The next issue involves the choice of maturity. U.S. Treasury securities are available and the adjusted yields are published by the Federal Reserve for maturities ranging from 30 days to 30 years. Typically, longer term rates exceed shorter term rates, so the present value will be different depending on the interest rate chosen. Some economists advocate the use of the maturity that comes closest to the length of time the lost earnings damages extend in a specific case.

For cases in which lost earnings are calculated for a person between twenty and thirty years of age who has decades of work ahead, a long-term rate would be used. For cases in which the person is near retirement, a shorter term rate would be used. While there is nothing fundamentally wrong with this approach, it involves potential difficulties that can be avoided by using short-term rates.

Calculating present day value

Finally, it should be noted that once a base earnings level has been established, two things determine its present value: the discount rate and the growth rate of earnings. The discount rate is used to determine the present value of future lost earnings. The growth rate of earnings is used to project the increase in earnings beginning at the time of death or injury. As such, many economists work using a “net discount rate,” i.e., the difference between the actual discount rate and the growth rate of earnings.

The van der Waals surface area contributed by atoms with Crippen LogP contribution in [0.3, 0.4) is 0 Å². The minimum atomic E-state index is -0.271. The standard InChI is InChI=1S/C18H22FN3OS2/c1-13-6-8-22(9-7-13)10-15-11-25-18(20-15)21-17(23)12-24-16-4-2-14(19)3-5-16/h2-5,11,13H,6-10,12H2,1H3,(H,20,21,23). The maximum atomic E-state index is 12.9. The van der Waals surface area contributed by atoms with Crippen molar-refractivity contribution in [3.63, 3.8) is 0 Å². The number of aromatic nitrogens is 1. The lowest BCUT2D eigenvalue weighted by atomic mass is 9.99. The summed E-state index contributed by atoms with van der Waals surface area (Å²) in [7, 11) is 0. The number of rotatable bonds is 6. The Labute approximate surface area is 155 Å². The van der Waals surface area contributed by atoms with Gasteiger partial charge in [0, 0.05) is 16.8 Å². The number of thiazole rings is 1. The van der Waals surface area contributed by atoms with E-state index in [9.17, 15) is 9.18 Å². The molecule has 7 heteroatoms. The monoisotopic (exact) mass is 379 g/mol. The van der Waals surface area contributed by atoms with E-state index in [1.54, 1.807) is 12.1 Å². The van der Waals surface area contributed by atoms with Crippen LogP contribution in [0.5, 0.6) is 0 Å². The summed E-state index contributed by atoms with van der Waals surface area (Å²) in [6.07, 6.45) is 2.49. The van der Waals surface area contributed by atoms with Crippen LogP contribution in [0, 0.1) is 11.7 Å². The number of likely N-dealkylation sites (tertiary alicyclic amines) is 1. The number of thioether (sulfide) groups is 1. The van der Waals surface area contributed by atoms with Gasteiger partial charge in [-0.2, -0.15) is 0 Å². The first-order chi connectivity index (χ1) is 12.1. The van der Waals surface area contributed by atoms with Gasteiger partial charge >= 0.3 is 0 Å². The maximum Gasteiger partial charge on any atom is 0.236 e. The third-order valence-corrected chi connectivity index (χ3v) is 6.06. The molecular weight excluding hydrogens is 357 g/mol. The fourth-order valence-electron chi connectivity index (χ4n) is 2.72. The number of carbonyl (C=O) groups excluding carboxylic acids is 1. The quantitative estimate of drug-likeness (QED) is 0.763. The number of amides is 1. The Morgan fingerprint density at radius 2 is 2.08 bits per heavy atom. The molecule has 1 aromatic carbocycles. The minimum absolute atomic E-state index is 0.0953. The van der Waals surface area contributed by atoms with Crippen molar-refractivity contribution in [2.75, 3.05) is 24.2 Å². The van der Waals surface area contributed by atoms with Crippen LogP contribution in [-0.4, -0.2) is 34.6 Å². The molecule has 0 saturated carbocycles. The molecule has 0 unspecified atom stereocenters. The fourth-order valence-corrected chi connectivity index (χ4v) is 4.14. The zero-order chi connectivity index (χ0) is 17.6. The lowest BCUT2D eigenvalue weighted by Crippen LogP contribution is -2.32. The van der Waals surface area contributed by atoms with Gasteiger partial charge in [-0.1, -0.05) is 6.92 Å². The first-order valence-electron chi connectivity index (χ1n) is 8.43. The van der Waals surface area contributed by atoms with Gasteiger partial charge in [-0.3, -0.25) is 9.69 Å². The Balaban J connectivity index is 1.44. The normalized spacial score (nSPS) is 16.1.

The process of discounting requires an assumption as to how much interest a lump sum award would earn.

 

The further into the future the damages extend, the more contentious the disagreement over discount rates.

 

The one are of litigation where the Supreme Court has offered definitive guidance on the acceptable magnitude of discount rates is wrongful death or personal injury.

Guidelines for discounting future losses to present value

Core disagreement

While discounting is generally accepted, there may be some disagreement on the actual discount rate used in the calculation.

Probability approach

In addition to a work life approach, some analysts may incorporate a probability approach to account for the likelihood of certain events.

‘Real’ interest rate

An after-inflation (“real” interest rate) discount rate of between 1 percent and 3 percent is generally a reasonable range in cases that involve injury and wrongful death allegations.

Inversely proportional

The higher the discount factor, the lower the economic damage estimates.

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Questions or comments

Dwight Steward, Ph.D.                     Economist and Director

dsteward@employstats.com         www.employstats.com